In addition, it conveys a sense of accomplishment. It’s kind of an illusion, but it almost feels like something great has been accomplished because we have crossed this somewhat arbitrary threshold, and it also conveys a sense of completion. I think for a lot of investors looking at the stock market, especially when there is a little bit of anticipation, something like a milestone feels like a finish line.


MURTHA: It almost feels like you’ve got to — you know, turn the page, a new chapter now. And it’s something to be aware of —

MATHISEN: I think we in the media are obviously a little bit complicit in this problem. We probably share some of the guilt in fanning the interest in it.

What typically happens after a major milestone like 10,000 or 20,000 is hit? Do people take that sense of accomplishment and say, OK, I made 20,000, I’m getting out? And does the market go down? What happens?

MURTHA: Well, the data are mixed there. I can tell you that since Dow 10,000 came about, every successive thousand-point milestone after that, the market pulled back within a month. Pulled back each month a little bit after that.

So, it really does depend. There are so many x-factors that lie just beyond the psychological reaction.

HERERA: So, what should you do, then? What are some of the dos and don’ts as we approach this number? How do you analyze and keep your emotions in check?

MURTHA: Well, sometimes it can be difficult to keep perspective, but that’s what this calls us to do. I mean, here’s another number to throw out there. Dow 40,000. That sounds kind of crazy to talk about right now. But it was just six years ago during the Obama administration, we were actually under 10,000. So we have come that far. That’s the equivalent move of going to Dow 40,000 just six months from now — pardon me, six years from now.

So, you want to bear in mind, these numbers can play a little bit of tricks on your mind.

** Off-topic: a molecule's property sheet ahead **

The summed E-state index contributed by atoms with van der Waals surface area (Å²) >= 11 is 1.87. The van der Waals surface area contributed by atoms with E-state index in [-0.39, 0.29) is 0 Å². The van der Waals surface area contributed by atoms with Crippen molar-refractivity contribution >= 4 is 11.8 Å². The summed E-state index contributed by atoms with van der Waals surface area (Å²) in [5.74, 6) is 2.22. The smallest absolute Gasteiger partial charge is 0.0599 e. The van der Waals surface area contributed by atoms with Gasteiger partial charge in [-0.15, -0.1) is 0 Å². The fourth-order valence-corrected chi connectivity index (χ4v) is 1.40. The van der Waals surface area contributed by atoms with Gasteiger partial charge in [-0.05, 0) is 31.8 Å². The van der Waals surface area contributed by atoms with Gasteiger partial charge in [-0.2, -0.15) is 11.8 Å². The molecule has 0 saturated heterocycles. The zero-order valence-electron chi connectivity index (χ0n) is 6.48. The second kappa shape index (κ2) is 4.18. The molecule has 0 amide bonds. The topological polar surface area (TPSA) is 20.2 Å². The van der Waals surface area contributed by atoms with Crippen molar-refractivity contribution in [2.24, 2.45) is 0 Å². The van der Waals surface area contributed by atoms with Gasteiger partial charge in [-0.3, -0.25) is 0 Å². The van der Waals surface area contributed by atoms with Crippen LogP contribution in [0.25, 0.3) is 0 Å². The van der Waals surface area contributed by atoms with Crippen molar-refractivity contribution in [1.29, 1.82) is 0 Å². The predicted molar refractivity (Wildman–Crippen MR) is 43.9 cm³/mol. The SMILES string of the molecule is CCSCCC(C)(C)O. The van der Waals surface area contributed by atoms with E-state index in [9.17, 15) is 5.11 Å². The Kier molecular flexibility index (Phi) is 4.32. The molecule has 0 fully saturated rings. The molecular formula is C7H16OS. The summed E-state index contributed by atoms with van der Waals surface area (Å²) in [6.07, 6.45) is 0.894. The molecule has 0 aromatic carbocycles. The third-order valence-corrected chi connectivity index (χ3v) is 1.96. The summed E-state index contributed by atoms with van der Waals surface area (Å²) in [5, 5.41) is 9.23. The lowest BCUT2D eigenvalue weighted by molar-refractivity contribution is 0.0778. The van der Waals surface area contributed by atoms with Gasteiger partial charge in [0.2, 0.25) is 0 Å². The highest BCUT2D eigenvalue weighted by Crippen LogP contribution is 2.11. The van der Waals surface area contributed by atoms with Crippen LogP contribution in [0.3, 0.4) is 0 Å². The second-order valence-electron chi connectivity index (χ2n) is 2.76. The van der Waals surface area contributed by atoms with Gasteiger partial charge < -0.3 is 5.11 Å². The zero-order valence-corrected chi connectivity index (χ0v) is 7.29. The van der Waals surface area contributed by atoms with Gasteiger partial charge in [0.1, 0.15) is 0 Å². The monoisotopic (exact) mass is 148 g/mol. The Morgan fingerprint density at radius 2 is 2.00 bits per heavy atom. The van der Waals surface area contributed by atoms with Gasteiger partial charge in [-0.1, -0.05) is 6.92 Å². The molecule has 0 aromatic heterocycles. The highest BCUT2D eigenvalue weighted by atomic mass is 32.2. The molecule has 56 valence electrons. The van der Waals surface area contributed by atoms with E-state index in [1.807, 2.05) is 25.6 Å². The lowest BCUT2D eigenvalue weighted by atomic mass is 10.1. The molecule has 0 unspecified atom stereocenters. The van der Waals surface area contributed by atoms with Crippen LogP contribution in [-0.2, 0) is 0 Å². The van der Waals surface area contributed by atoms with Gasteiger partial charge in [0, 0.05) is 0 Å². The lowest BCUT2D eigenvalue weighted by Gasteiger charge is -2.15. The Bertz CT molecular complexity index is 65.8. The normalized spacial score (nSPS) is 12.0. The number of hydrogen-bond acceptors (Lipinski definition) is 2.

And the other thing is this: if you find yourself asking a question like, boy, if the Dow gets to 20,000, I think I might want to do X, ask yourself, why is it that I’m not doing that right now?

HERERA: When we’re so close. Yes.


HERERA: All right. Dr. Frank Murtha, thank you so much, with

MATHISEN: And before we go, as we focus on that big tempting round number, here’s another look at the Dow as it inches closer to 20,000. The blue chip index added 114 points today to 19,911 — 911. Hmmm. NASDAQ, there’s the NASDAQ. It was up 51 points. The S&P 500 up fourteen and three quarters to finish at 22.71.

HERERA: We’ll be their lifeline, regardless of what happens, right?

MATHISEN: 911, give us a call.

HERERA: All right. That will do it for NIGHTLY BUSINESS REPORT for tonight. I’m Sue Herera. Thanks so much for joining us.

MATHISEN: And I’m Tyler Mathisen, thanks from me, as well. Have a great evening, everybody and we will see you back here tomorrow.


Nightly Business Report transcripts and video are available on-line post broadcast at The program is transcribed by CQRC Transcriptions, LLC. Updates may be posted at a later date. The views of our guests and commentators are their own and do not necessarily represent the views of Nightly Business Report, or CNBC, Inc. Information presented on Nightly Business Report is not and should not be considered as investment advice. (c) 2016 CNBC, Inc.